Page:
Geopolitics, inflation, and severe weather events are causing natural gas and coal prices to soar. The Russian invasion of Ukraine caused a surge in natural gas prices due to economic sanctions and severe weather in the United States has caused disruptions in natural gas extraction, curbing domestic supply. Then, price increases in natural gas are causing coal prices to soar due to increased demand. The end result is rising electricity prices across much of the United States, largely due to high fossil fuel costs.
Unfortunately, many Oregon and Washington households saw their electricity rates go up in 2022 and will see more rate increases in 2023. However, the exact amount varies by utility company and location. In some cases, the increases will be a relatively modest few dollars a month. However, some rate hikes will be more significant, causing financial strain for some families.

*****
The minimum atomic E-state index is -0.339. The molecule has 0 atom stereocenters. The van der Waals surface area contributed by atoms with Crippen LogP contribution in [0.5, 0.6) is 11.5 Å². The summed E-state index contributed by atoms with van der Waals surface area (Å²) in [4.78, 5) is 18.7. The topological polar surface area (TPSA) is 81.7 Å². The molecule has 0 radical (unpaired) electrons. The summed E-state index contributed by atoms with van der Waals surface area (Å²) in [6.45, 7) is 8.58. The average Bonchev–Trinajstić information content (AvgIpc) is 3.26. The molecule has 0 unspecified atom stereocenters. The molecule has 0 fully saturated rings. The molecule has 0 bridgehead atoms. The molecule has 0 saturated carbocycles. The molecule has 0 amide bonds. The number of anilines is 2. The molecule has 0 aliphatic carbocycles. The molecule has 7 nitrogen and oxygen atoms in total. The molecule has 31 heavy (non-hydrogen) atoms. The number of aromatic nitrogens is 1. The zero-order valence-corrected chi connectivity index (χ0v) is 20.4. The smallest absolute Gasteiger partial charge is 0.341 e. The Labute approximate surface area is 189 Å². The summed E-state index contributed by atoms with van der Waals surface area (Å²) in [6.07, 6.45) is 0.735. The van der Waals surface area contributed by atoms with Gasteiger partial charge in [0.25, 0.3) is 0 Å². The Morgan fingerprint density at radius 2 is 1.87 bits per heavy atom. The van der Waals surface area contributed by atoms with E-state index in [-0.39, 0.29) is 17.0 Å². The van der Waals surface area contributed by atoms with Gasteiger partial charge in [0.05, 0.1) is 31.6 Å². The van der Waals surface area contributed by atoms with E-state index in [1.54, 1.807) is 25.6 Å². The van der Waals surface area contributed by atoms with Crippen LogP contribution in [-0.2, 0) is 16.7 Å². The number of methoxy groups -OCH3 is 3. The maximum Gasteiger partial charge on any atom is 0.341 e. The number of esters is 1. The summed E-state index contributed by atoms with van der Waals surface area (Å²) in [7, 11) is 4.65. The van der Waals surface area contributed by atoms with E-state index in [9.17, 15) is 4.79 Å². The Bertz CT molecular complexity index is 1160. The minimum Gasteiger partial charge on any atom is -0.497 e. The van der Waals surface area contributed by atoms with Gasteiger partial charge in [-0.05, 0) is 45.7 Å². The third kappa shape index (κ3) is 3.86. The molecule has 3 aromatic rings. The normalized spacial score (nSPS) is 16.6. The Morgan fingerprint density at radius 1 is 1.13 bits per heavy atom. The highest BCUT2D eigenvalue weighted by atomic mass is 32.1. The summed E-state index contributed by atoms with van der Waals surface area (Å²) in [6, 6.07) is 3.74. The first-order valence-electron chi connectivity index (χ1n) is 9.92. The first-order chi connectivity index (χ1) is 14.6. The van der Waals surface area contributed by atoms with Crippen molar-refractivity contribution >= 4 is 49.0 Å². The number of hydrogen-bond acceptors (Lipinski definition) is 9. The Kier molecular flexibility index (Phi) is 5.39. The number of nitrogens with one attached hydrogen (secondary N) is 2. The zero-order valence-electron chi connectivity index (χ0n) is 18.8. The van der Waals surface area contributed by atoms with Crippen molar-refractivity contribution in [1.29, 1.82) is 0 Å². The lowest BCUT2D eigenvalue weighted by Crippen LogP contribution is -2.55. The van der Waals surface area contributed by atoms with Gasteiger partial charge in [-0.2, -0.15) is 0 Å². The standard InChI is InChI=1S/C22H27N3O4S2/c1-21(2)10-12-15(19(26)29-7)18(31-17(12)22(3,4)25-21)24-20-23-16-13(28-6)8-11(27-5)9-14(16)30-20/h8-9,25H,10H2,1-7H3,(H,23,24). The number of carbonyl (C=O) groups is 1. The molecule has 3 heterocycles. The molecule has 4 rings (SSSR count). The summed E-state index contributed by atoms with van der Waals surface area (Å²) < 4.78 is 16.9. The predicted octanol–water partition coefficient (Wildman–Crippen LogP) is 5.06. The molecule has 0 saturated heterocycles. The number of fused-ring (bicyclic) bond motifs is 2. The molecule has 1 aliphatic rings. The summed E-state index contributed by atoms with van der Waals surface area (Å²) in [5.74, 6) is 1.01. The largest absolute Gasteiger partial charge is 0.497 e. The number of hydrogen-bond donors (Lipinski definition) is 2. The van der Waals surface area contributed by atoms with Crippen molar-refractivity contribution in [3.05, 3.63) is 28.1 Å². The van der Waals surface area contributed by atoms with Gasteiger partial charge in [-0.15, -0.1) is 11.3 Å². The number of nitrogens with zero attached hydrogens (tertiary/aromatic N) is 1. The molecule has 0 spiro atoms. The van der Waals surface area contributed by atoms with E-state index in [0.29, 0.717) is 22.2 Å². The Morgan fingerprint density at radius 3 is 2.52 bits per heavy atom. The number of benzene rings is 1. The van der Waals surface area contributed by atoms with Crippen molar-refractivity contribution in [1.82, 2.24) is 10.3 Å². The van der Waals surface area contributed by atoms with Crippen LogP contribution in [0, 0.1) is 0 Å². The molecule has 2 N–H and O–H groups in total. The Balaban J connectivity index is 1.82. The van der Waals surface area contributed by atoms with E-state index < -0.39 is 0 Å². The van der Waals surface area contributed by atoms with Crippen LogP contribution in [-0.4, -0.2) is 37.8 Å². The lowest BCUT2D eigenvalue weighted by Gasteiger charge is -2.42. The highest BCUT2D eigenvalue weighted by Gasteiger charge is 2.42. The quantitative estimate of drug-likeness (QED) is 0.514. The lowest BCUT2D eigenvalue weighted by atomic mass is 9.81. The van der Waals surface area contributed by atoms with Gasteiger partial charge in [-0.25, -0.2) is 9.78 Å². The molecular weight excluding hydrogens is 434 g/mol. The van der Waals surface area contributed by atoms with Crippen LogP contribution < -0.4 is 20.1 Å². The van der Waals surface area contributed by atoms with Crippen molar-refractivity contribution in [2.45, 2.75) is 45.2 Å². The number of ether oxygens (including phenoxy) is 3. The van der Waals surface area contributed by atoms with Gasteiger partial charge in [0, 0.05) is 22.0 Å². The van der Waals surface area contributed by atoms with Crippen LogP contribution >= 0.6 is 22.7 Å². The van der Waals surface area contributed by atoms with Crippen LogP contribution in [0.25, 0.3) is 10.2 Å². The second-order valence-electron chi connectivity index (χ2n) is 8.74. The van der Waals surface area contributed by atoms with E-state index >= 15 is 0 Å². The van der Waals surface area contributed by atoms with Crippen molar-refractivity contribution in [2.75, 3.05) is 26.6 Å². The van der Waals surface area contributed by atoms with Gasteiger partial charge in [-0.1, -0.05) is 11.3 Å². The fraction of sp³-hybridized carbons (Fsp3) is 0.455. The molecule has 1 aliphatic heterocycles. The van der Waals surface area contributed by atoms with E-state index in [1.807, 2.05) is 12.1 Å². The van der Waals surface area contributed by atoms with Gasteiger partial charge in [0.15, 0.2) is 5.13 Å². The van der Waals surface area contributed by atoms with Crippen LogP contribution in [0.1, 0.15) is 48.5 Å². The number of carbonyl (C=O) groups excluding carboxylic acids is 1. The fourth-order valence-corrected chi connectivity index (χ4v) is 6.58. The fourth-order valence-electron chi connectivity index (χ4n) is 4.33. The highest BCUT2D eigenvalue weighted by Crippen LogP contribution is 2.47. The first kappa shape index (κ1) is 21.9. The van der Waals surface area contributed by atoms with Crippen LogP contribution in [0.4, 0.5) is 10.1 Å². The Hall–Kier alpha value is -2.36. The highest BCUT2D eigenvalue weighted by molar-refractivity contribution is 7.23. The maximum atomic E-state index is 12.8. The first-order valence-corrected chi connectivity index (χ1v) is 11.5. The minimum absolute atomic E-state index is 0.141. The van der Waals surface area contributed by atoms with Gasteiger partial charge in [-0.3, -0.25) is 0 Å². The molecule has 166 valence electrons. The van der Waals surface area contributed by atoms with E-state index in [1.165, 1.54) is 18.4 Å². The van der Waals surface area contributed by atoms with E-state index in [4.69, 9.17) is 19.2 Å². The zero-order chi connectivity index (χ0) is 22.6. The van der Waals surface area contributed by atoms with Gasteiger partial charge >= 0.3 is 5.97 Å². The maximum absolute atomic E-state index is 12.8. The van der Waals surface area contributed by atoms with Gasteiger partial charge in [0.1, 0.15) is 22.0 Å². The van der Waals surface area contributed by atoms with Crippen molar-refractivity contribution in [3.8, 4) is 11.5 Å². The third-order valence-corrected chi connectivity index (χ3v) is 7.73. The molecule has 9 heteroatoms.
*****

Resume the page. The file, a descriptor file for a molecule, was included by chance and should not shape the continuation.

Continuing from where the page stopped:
Are electricity rates increasing in Oregon?
Yes, according to the Oregon Public Utilities Board, most Oregon residents will see electricity rate hikes in 2023 throughout the Willamette Valley and across the state.
- Portland General Electric will raise rates an average of 7.8%.
- Pacific Power seeks a 12.2% rate increase.
- Eugene Water & Electric Board customers will see an average monthly electric bill increase of about $8.
- Salem Electric rates could increase by as much as 34% due to a budget gap.
However, the exact dollar amount increase per month depends on the home’s power use, so some increases may be greater or less than estimated. Also, some power bills will increase more seasonally. For example, homes that use a lot of air conditioning may see greater increases in the summer. Likewise, households with electric heat may see larger increases during winter.
Will there be electricity rate hikes in Washington?
Like Oregon, Washington’s power rates are also rising across the Puget Sound area in Western Washington and beyond.
- Seattle City Light rates are increasing by an average of $5 per month for 2023 and 2024.
- Tacoma Public Utilities rates will increase an estimated $3.70 monthly on average.
- Avista Utilities plans to raise electricity bills by about $4.50 on average monthly.
- Puget Sound Energy plans to increase power bills by an average of $5 in 2023 and another $1 in 2024.
Are electricity prices going up across the United States or just in the Pacific Northwest?